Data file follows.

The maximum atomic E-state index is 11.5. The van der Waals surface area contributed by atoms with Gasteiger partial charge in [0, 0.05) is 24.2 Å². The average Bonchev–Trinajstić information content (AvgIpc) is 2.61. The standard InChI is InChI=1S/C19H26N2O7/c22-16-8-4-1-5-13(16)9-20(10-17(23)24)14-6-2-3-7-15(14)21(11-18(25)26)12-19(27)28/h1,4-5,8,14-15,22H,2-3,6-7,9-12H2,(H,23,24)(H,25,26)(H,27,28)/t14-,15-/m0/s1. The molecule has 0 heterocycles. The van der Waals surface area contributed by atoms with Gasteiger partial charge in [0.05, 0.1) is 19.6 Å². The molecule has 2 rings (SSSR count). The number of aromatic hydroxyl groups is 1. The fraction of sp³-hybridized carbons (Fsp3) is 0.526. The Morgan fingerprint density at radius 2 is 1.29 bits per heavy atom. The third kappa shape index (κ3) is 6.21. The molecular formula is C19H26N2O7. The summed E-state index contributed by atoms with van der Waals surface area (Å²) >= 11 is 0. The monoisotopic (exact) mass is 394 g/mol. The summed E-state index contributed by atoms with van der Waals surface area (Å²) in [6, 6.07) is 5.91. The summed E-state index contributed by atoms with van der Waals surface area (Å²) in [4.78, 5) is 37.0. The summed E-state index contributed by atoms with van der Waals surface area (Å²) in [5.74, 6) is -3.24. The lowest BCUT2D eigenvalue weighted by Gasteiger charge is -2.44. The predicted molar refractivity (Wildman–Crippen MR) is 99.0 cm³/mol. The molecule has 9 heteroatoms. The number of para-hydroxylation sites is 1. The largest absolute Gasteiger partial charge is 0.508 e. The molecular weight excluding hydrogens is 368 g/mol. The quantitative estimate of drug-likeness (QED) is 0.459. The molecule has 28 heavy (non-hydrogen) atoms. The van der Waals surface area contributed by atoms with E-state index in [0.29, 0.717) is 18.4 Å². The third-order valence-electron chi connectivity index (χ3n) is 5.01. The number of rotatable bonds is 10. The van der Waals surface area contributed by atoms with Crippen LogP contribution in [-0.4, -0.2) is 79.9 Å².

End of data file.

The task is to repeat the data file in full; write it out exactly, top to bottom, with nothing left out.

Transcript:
The maximum atomic E-state index is 11.5. The van der Waals surface area contributed by atoms with Gasteiger partial charge in [0, 0.05) is 24.2 Å². The average Bonchev–Trinajstić information content (AvgIpc) is 2.61. The standard InChI is InChI=1S/C19H26N2O7/c22-16-8-4-1-5-13(16)9-20(10-17(23)24)14-6-2-3-7-15(14)21(11-18(25)26)12-19(27)28/h1,4-5,8,14-15,22H,2-3,6-7,9-12H2,(H,23,24)(H,25,26)(H,27,28)/t14-,15-/m0/s1. The molecule has 0 heterocycles. The van der Waals surface area contributed by atoms with Gasteiger partial charge in [0.05, 0.1) is 19.6 Å². The molecule has 2 rings (SSSR count). The number of aromatic hydroxyl groups is 1. The fraction of sp³-hybridized carbons (Fsp3) is 0.526. The Morgan fingerprint density at radius 2 is 1.29 bits per heavy atom. The third kappa shape index (κ3) is 6.21. The molecular formula is C19H26N2O7. The summed E-state index contributed by atoms with van der Waals surface area (Å²) >= 11 is 0. The monoisotopic (exact) mass is 394 g/mol. The summed E-state index contributed by atoms with van der Waals surface area (Å²) in [6, 6.07) is 5.91. The summed E-state index contributed by atoms with van der Waals surface area (Å²) in [4.78, 5) is 37.0. The summed E-state index contributed by atoms with van der Waals surface area (Å²) in [5.74, 6) is -3.24. The lowest BCUT2D eigenvalue weighted by Gasteiger charge is -2.44. The predicted molar refractivity (Wildman–Crippen MR) is 99.0 cm³/mol. The molecule has 9 heteroatoms. The number of para-hydroxylation sites is 1. The largest absolute Gasteiger partial charge is 0.508 e. The molecular weight excluding hydrogens is 368 g/mol. The quantitative estimate of drug-likeness (QED) is 0.459. The molecule has 28 heavy (non-hydrogen) atoms. The van der Waals surface area contributed by atoms with E-state index in [0.29, 0.717) is 18.4 Å². The third-order valence-electron chi connectivity index (χ3n) is 5.01. The number of rotatable bonds is 10. The van der Waals surface area contributed by atoms with Crippen LogP contribution in [-0.4, -0.2) is 79.9 Å².